Studies in western populations too have shown similar results-- that dietary salt intake is a significant risk factor for hypertension and cardiovascular disease. The findings of Dr. Klaus and colleagues confirm that ‘people, whose intake of dietary salt is in excess of 6 g per day, increase their risk of cardiovascular morbidities and hypertension. Salt restriction may not only help to prevent cardiovascular morbidities but may also counteract other lifestyle diseases such as obesity and diabetes.’
Another study jointly conducted by the University of California, San Francisco, Stanford University Medical Centre and Columbia University Medical Centre in 2010, proves that ‘A very modest decrease in the amount of salt, by as little as one-half teaspoon, which will be hardly detectable in the taste of food, can have dramatic health benefits and result in fewer heart attacks, strokes and deaths.’
Salt reduction is one of the low cost but effective interventions, proposed by The Lancet NCD Action Group and the NCD Alliance, to create a sustained global movement against premature death and preventable morbidity and disability from Non Communicable Diseases (NCDs). Consumption of foods high in saturated and industrially produced trans fats, salt, and sugar is the cause of at least 14 million deaths or 40% of all deaths every year from NCDs. Over consumption of salt alone causes up to 30% of all cases of hypertension. Reduction of population-wide salt consumption by only 15% would avert up to 8•5 million deaths in 23 high-burden countries over 10 years.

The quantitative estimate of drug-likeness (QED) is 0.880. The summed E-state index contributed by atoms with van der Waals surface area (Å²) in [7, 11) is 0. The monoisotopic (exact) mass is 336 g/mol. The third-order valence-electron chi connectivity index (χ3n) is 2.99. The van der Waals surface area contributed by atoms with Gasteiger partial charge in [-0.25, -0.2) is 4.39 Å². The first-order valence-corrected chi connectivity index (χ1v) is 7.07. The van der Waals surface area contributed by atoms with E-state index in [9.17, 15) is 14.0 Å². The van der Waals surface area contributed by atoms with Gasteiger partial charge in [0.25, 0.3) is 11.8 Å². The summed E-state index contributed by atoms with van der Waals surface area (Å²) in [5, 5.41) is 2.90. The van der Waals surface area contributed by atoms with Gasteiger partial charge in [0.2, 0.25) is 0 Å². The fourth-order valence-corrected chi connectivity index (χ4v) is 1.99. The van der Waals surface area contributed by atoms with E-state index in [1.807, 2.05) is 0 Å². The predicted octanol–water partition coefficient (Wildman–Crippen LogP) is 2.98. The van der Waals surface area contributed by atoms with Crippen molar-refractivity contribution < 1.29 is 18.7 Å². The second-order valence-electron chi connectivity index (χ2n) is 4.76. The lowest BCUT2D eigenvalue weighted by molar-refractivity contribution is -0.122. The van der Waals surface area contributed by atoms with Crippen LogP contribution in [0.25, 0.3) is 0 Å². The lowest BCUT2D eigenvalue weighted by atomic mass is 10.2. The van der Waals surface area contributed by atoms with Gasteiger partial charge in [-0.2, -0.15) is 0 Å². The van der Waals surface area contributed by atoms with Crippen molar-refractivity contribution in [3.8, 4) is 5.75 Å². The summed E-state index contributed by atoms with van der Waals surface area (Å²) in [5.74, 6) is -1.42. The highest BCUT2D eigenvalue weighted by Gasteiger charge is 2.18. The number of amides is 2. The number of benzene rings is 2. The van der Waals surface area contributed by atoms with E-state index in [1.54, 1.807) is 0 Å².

Therefore, public health strategies must be developed for educating people to avoid excessive use of salt in cooking/adding salt at the table, limit the consumption of food items which are high in salt, like processed and junk/fast food, increase the intake of low salt foods like fruits and vegetables, and traditional low salt, high fibre cuisines.
The food industry and those who regulate it could contribute substantially to the health of the nation by achieving even small reductions in the amount of salt in the processed food items, and also in those served in restaurants.
Such measures, if carried out across the whole population, could have substantial benefits in reducing the burden due to hypertension in India. A diet low in saturated and trans fats, salts and sugar, will prevent cardiovascular disease, obesity and hence diabetes.
Shobha Shukla - CNS
(The author is the Editor of Citizen News Service (CNS). She is a J2J Fellow of National Press Foundation (NPF) USA. She is also the Director of CNS Gender Initiative and CNS Diabetes Media Initiative (CNS-DMI). She has worked earlier with State Planning Institute, UP. Email: firstname.lastname@example.org, website: http://www.citizen-news.org)